When hovering on a certain glyph, users could see an explanation of all the elements included in the city’s style. Icons are added to increase the intuitiveness and ‘click to compare’ button is to guide users’ actions.

Interaction #3
Click to select a city and see its similarity with other cities.

After users click on a certain city, it will be highlighted. At the same time, the cities with similar styles will stay solid while cities with different styles will be lightened.

User Goal #2:
Understand how people’s styles evolve over time.

Interaction #4
Select time period and cities to see trends of clothing elements.

Users could drag or select in the timeline to select the time period that they would like to explore. Also, by clicking at maximum 2 glyphs, users could select 2 cities and see how their clothing elements evolve over time.

Interaction #5
Filtering by clothing elements and compare their popularity in cities.

By clicking on the filter, users could select which clothing element to see and compare. The X-axis will be the frequency that your selected clothing element showing in the city’s pictures. The Y-axis will be the time periods.
By hovering on the dots, users could easily answer 2 questions to support their conclusions and trigger more exploration:
1. Whether the trend here is solid. (For some cities at a certain time, there may not be enough samples.)
2. What are the cities that like or dislike most for this clothing element.

User Goal #3:
Find inspirations about clothing styles and combos.

Interaction #6
Switch to the combo tab and see correlation matrix.

Users could click on combo tab and correlation matrix will show all the clothing combos of your selected cities. Most popular combos are represented by most solid cells, which is intuitive for the users.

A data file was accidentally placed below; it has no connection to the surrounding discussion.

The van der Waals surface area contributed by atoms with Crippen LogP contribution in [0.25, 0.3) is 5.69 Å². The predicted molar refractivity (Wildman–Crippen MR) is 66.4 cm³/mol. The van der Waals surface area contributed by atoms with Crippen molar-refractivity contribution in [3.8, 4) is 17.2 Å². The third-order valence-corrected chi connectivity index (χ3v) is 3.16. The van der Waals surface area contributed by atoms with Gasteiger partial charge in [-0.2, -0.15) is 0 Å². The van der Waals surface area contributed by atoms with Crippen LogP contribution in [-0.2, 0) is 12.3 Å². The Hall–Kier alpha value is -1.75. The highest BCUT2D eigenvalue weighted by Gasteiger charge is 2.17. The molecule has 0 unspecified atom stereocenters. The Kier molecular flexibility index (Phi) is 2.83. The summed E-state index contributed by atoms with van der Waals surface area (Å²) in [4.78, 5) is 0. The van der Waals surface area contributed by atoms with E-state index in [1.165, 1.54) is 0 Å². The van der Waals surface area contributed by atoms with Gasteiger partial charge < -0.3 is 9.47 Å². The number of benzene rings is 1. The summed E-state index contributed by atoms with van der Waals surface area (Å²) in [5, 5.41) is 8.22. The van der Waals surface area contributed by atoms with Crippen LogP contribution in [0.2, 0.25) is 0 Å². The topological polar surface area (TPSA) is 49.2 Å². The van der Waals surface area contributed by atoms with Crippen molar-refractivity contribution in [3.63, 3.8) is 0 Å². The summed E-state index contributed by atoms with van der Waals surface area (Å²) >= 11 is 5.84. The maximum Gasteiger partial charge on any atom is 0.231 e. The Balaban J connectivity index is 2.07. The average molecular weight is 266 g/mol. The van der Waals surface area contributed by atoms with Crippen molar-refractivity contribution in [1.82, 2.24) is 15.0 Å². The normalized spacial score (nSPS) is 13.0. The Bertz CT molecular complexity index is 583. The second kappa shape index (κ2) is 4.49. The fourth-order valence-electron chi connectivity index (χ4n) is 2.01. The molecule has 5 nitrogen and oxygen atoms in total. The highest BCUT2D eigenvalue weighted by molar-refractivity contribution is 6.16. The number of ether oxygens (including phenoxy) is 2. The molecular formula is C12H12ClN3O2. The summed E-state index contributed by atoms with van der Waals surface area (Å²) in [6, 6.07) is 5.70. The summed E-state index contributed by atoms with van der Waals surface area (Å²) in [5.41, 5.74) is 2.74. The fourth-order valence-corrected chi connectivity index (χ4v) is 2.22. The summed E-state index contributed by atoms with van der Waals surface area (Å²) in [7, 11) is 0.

Interaction #7
Hover on cells and see details of the clothing combo.

When users hover on a certain cell, it will tell users information about the popularity of this combo and the dominant color for it. What’s more, corresponding combo of another city will be highlighted for users to make a comparison.

Interaction #8
Click on a cell and see instagram pictures of that combo.

When users click on a matrix cell, they could see some examples of real instagram pictures to get inspiration. These pictures will be exactly at that city, at that time, with that combo.

Visuals &

I crafted meaningful and enjoyable design details.

Visual Design

I created stylish and balanced visual language for all the UI components, one principle that guided all the design decision is that the visual components should support users' cognitive processing. Since colors are important attributes in our data, we tried to make all elements unrelated to data in grey. Also, we tried to use different bolded fonts and shadows to represent element hierarchies.

Meaningful Animations

We crafted meaningful animations to get users’ attention and provide instant feedback. With these, the product provides a more seamless experience that reduced users’ cognitive load.

Details to Educate Users

As mentioned above, to improve the insightfulness of the product, we didn’t put the intuitiveness at the first place when designing for the visualizations. Therefore, we tried different ways to educate users about the interfaces and make the whole product more learnable.

One-pager instruction
We provided a one-pager onboarding for users to get familiar with the tool. It will also appear if users click on the ‘Help’ in the top bar.

Visual Cues